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Worst is over in handset space

31 июля 2009

The number of mobile handsets shipped worldwide in the second quarter was down significantly compared with 2008, but there are early signs of a recovery in the devices space, Strategy Analytics reported on Thursday

And the analyst firm predicts that there will be further improvements in the second half of the year, potentially buoyed by new devices from current strugglers Motorola and Sony Ericsson.

Global handset vendors shipped 273 million units in Q2, versus 297 million a year ago, but that 8% drop was significantly narrower than the 14% year-on-year decline in Q1. The figure was also an 11% increase on the 244.5 million units shipped in Q1, compared with an average of 5% growth between Q1 and Q2 over the previous three years.

The company attributes the slight recovery to improved consumer confidence in certain regions, China in particular, and to partial restocking of some retailers' depleted supplies.

"These factors indicate to us that the global market is showing signs of stabilisation and the worst of the handset recession is behind us," it said.

Strategy Analytics forecasts shipments of 290 million handsets in Q3, down just 5% on the same quarter in 2008, noting that it expects the second half of the year to continue the marginal improvement seen in the most recent quarter.

"By the time of the 2009 Western holiday season, top-five laggards Motorola and Sony Ericsson will have brought a number of new devices to the market, and aggressive promotional campaigns from other vendors and operators should spark renewed interest among consumers," the company said.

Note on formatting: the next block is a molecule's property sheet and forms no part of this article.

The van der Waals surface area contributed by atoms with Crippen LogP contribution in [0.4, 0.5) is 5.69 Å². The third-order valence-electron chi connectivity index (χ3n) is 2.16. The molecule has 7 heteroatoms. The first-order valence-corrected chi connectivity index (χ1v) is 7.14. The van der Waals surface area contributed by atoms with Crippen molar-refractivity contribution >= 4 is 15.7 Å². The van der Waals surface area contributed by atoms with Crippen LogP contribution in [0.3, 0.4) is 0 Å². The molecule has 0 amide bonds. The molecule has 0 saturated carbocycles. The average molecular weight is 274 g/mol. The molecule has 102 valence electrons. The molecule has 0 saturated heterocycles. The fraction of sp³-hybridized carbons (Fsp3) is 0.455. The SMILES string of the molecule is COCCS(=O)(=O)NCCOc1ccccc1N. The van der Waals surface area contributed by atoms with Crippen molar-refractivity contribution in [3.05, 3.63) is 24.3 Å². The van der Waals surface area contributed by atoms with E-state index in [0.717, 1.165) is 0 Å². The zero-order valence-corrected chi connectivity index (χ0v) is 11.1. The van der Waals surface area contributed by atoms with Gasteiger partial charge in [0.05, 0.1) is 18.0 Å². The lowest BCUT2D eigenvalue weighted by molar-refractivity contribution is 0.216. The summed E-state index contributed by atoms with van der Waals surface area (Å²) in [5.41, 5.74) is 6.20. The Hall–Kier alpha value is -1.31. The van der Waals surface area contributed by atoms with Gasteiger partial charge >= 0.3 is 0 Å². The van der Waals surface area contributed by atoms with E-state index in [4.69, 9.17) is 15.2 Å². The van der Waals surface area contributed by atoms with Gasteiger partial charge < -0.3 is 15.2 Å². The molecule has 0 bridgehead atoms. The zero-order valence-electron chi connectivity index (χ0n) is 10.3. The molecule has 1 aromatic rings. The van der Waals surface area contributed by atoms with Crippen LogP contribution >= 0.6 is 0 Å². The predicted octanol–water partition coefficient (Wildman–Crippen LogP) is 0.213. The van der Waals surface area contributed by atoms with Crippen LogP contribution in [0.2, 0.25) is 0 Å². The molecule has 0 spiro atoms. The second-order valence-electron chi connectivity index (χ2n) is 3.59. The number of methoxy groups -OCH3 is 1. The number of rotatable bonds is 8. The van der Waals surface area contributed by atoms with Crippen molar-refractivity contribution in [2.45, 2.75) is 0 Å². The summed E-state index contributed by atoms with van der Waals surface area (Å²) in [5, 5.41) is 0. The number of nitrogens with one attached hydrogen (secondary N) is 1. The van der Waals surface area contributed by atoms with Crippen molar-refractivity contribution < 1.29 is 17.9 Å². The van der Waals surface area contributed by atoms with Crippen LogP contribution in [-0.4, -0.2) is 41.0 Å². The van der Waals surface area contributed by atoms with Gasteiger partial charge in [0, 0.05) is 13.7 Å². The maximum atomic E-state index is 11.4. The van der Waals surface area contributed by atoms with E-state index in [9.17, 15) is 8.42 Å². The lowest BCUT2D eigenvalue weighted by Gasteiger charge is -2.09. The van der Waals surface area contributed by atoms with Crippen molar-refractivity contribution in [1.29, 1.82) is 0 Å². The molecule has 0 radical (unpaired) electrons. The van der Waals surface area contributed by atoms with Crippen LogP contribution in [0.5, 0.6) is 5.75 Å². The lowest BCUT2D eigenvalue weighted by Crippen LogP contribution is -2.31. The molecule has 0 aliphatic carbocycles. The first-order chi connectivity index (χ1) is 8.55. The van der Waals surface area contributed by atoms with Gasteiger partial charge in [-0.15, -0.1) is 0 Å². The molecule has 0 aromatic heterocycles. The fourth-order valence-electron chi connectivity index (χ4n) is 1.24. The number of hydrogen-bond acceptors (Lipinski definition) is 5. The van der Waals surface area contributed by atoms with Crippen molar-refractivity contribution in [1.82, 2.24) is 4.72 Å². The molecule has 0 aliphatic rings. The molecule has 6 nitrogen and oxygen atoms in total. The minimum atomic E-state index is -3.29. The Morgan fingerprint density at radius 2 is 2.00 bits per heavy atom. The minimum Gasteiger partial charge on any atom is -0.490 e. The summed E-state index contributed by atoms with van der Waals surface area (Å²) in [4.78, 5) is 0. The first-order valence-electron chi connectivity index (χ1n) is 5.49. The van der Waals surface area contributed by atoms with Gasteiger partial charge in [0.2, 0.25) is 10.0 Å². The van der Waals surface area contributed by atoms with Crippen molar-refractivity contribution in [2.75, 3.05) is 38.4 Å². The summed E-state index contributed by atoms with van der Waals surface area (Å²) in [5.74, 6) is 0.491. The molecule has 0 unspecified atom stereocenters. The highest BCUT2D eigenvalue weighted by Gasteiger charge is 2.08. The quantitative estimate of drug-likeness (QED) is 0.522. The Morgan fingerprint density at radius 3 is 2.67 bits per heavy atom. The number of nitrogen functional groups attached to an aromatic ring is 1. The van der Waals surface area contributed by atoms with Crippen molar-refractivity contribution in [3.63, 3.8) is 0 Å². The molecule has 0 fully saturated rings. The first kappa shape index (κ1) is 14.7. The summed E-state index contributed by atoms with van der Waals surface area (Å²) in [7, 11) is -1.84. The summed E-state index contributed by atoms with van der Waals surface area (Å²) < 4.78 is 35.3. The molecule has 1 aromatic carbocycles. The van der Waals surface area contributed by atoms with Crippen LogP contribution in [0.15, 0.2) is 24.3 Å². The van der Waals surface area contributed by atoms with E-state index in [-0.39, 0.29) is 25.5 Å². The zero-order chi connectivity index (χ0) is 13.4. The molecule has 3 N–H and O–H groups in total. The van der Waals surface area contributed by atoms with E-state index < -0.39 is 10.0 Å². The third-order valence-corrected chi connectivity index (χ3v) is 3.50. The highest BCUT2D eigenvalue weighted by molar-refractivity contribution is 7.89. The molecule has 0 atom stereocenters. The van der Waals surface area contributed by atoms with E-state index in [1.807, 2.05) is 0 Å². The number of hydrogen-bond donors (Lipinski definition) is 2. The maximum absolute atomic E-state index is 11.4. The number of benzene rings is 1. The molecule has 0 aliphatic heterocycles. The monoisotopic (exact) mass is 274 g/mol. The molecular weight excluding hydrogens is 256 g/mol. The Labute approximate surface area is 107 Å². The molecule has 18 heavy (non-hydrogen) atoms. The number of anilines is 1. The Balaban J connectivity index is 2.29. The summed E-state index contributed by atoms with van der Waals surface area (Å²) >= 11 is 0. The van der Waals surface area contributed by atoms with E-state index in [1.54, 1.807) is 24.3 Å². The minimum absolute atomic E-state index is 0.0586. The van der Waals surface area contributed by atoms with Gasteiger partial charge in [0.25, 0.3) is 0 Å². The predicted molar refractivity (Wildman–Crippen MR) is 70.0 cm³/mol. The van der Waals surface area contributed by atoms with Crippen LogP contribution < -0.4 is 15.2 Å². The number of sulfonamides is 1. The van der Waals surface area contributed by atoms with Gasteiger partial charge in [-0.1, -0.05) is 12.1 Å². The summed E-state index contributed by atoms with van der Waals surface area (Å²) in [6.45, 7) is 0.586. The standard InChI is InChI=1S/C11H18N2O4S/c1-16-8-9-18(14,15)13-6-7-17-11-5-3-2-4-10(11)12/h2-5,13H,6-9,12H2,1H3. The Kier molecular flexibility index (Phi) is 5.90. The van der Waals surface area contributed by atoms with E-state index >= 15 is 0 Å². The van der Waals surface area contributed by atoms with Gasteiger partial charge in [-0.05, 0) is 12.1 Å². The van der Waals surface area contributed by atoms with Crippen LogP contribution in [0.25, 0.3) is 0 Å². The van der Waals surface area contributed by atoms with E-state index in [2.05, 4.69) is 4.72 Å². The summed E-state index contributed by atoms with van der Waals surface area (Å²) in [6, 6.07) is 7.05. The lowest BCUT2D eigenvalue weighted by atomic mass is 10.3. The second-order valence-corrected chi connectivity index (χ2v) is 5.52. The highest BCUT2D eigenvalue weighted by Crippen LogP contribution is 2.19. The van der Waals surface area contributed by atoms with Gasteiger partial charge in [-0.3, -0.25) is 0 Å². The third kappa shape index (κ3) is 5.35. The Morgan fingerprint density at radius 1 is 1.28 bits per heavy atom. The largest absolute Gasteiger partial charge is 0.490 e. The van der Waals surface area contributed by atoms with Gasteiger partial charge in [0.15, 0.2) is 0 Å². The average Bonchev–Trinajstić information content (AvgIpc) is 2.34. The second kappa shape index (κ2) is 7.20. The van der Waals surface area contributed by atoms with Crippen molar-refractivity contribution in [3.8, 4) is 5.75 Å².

Number four vendor Motorola recorded a 47% year-on-year decline in handset shipments to 14.8 million Q2, while fifth-placed Sony Ericsson shipped 13.8 million units, down 43%.

Palm, a relative minnow, has wowed the industry with its Pre smartphone this year, so there's no real reason why Motorola or Sony Ericsson couldn't achieve something similar," Neil Mawston, director, global wireless practice at Strategy Analytics told Total Telecom.

Mawston believes that Moto stands the better chance of the two of producing an "attention-grabbing handset", due to the fact it is based in the highly innovative U.S. market.

"Motorola and Sony Ericsson will not return to their glory days of double-digit market share any time soon, but there is certainly scope for them to launch one or two models that make their rivals sit up and take notice," he suggested.

Indeed, announcing its second-quarter financial results on Thursday, Motorola insisted it is working on a number of new devices that it will launch later this year in time for the holiday period.

The U.S. vendor's devices business narrowed its operating loss to $253 million in Q2 from $365 million in the year-ago quarter, but its net sales fell 45% to $1.8 billion.

Motorola and Sony Ericsson were not the only handset makers to underperform the market in the second quarter, according to Strategy Analytics.

Market leader Nokia shipped 103.2 million units during the quarter, down 15% on-year, underperforming the industry for the fourth consecutive quarter. The Finnish vendor claims a market share of 38%, down from 41% 12 months ago.

Meanwhile in the chasing pack, Samsung shipped 52.3 million devices to reach its highest ever market share at 19%, while third-placed player and fellow South Korean LG shipped 29.8 million units, reaching a record 11% share.

Apple recorded massive growth of 626%, shipping 5.2 million iPhones, but its year-ago figures were particularly low as consumers were waiting for the release of the iPhone 3G. The company raised its market share to 1.9%, up from 1.6% three months earlier.

Источник: Total Telecom

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